“The Government,” adds James, “remains committed to delivering the clean growth mission to halve the energy use of new builders by 2030.”

As a result, many local authorities are picking up the baton and setting their own frameworks for driving down CO2 emissions further.

The success of the London Plan may have played an important role. It showed how companies could build low, or zero carbon buildings, while still preserving their profit margins.

“Historically, London has always led the way,” he says “and I think that’s part of the reason why it’s happened.  London’s demonstrated that it can happen and developers are still building and they’re still achieving their profits. So, it may well be a factor.”

What it means for clients

In general, the expectations of local authorities are becoming much keener, but this is not happening across the board. Because authorities are being given more autonomy, much will depend on the attitude and awareness of individual councils. Those with a strong background in sustainability will be more likely to demand tougher requirements. This could complicate the landscape and construction firms will find themselves having to understand and comply with, a range of new regulations at the local – as well as national – level. This is why he believes a consulting firm such as his has a key role to play.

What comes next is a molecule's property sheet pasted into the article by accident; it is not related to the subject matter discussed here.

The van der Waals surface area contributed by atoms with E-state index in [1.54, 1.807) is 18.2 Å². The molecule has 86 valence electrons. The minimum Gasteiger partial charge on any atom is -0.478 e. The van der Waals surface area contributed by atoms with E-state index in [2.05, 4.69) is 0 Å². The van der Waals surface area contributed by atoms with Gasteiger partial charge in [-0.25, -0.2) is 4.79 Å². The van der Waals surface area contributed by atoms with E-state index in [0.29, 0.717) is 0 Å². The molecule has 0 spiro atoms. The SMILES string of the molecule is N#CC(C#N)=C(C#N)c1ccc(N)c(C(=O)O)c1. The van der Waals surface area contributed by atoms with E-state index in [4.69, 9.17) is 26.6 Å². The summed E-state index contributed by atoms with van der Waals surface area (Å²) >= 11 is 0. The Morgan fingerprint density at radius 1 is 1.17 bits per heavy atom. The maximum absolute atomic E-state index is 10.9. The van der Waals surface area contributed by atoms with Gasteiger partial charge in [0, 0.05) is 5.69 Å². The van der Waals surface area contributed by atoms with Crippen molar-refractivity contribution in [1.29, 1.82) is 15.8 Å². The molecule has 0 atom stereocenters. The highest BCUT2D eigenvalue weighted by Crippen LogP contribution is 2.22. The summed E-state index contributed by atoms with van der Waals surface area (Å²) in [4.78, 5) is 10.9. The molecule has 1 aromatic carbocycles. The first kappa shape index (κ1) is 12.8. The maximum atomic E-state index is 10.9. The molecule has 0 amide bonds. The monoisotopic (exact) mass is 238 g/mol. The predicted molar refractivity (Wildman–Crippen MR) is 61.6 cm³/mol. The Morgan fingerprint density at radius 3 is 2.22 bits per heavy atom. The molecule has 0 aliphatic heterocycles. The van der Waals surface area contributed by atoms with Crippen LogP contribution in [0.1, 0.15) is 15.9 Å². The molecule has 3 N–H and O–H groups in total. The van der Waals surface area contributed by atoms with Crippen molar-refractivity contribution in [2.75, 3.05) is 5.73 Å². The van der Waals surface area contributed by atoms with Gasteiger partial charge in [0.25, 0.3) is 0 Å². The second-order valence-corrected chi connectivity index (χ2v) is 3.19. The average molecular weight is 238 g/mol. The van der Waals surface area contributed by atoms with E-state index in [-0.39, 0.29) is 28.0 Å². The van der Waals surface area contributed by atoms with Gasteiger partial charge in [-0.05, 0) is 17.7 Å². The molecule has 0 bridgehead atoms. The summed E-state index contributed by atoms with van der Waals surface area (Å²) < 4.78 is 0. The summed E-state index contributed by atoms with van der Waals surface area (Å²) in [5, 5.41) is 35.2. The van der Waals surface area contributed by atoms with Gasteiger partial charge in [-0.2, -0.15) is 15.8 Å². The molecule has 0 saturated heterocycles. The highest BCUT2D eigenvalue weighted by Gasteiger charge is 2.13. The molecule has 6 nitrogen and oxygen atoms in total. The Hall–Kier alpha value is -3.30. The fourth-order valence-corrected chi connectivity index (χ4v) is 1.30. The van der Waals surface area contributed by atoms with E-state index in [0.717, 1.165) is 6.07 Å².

By getting in touch with them early, firms can understand the requirements and find ways to achieve their strategic goals while still complying with a stricter, and more demanding, regulatory environment.

What happens next?

The obvious question is: ‘where is this going and what is going to happen next?’ It’s not an easy question to answer thanks mainly to a host of different factors, such as who forms the next government, and whether policies shift towards climate change or construction.

The Government has recently announced its intention to construct thousands of new homes across the country as local authorities receive more powers to borrow in order to increase the housing stock. However, with funds still being extremely tight, this may create inevitable conflicts between the drive for sustainability and the need to increase the housing stock.